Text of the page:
The formula for the Union is pretty simple: Get Jack McInerney the ball in dangerous positions. When the blossoming young forward scores, the Union are 2-0-1. When he doesn't, they are 0-2-0. He found the back of the net again in helping the Union to a valuable road point in Columbus, although the club will be a bit disappointed to have not held on for all three after conceding a second-half equalizer. Sheanon Williams might want to keep an eye out from a memo from the MLS Disciplinary Committee after his rash challenge from behind only netted a yellow card but could have easily been red.
||Portland Timbers (1-1-3)
The signs of improvement in Portland are starting to shine in light of the first win of the Caleb Porter era. The club overcame first-half injuries to starters Diego Valeri and David Horst and still managed to dominate the two-time defending MLS Cup runners-up after halftime. Next up for the Timbers is a rare home-and-away with the San Jose Earthquakes, the first in front of the raucous Timbers Army.
||D.C. United (1-3-1)
It was deja vu for D.C. against Sporting KC, holding tight defensively only to have a breakdown late and allow the hosts to snatch a victory much like they did at RFK Stadium to open the 2012 campaign. Frustration is mounting in the nation's capital. The club needs a player -- Chris Pontius perhaps? -- to seize control and deliver to end its stretch of futility against New York on Saturday night.
||New York Red Bulls (1-3-2)
The volume on the groan meter is getting higher and higher among Red Bulls faithful after another drab and frustrating showing consigned the club to another defeat. After Luis Robles struggled mightily against Chicago, is the writing on the wall for league goalkeeping great Kevin Hartman to seize the No. 1 job? He played 50 shutout minutes in the club's reserve victory over the Fire on Sunday night and provides necessary stability when fully ready.
||New England Revolution (1-2-1)
The Revs had the week off but watched as Toronto FC earned a point and the Chicago Fire won a game to drop the club to last place in the East. The Revs return at a tough venue, Seattle, but at least they have the fortune of playing there while the Sounders are struggling and will be on short rest following their CCL battle Tuesday night in Mexico.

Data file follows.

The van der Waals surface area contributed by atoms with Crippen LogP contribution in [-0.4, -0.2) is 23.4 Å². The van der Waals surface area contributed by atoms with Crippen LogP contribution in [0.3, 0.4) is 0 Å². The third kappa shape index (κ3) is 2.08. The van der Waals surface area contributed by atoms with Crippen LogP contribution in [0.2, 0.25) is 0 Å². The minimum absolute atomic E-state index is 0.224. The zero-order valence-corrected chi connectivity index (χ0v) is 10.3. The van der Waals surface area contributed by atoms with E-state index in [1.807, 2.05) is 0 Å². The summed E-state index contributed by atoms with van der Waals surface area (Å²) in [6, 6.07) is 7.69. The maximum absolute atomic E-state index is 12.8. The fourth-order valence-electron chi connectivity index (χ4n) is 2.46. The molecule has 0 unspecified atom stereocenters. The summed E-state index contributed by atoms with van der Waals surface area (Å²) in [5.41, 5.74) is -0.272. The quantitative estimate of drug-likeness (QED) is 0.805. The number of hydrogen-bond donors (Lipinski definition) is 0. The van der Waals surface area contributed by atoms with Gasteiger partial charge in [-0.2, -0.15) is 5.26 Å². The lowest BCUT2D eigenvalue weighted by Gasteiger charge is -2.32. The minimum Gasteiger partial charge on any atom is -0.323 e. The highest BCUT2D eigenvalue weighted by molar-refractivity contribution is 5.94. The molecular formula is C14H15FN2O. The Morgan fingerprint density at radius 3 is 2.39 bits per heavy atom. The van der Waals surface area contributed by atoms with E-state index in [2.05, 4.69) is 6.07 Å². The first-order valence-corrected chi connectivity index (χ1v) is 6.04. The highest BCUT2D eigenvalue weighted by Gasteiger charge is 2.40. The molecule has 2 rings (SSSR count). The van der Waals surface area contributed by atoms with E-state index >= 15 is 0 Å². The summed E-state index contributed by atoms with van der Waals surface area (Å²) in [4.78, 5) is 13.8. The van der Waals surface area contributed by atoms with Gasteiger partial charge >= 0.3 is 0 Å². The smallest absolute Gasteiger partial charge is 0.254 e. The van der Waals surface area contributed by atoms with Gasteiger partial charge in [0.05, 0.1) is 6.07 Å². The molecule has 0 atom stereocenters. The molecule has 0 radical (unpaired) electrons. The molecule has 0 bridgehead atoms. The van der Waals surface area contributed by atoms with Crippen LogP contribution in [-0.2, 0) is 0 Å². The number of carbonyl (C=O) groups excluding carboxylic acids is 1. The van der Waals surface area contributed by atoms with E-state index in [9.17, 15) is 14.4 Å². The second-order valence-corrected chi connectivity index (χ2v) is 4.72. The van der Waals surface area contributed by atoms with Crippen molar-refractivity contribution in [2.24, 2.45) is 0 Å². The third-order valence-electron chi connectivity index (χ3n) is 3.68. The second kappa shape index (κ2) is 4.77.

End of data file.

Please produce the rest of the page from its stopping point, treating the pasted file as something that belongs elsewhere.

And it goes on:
||Toronto FC (1-2-2)
The first half of Toronto's 2-2 draw with Dallas was as poorly played a half as the Reds have had all season, but they deserve a boatload of credit for not folding up and playing all-out until the final whistle when the former would have been the likely path taken in the past. Darel Russell certainly does not look like an answer at right back after another horrifying experience, but his late equalizer was one of the more well-taken goals we'll see all season.
||Colorado Rapids (1-3-2)
Third-stringer no more. Clint Irwin is quickly approaching hero status in Colorado following another standout effort in goal, and a penalty kick save, to help spearhead Colorado's first win and put the club in position to win the Rocky Mountain Cup. Edson Buddle has fallen off the forward radar a bit, but his work in holding off a defender and getting part of his foot to the ball to set up Atiba Harris for the lone goal was a brilliant instance of grit.
||Chicago Fire (1-3-1)
Maicon Santos doesn't always score, but when he does, he scores in bunches. The reserve forward helped Chicago to its first win while stopping the bleeding on what had been a confounding start to the campaign. The Fire won the midfield battle against New York, with Daniel Paladini and Jeff Larentowicz establishing stability to a place on the field where Chicago had struggled to gain a foothold.
||Seattle Sounders (0-3-1)
Dropping the Sounders to the bottom after a week in which they did not play a league match is certainly a bit harsh, but so, too, has been the club's start to the season. The Sounders remain the last team yet to win a game, and no team comes close to matching Seattle's futile 0.25 points per game. Assuming it cannot accomplish the unthinkable and go to Torreon, Mexico, and steal a road CCL result where Santos Laguna typically dominates, then the Sounders will also have to combat another continental hangover while trying to find a remedy to the club's league woes.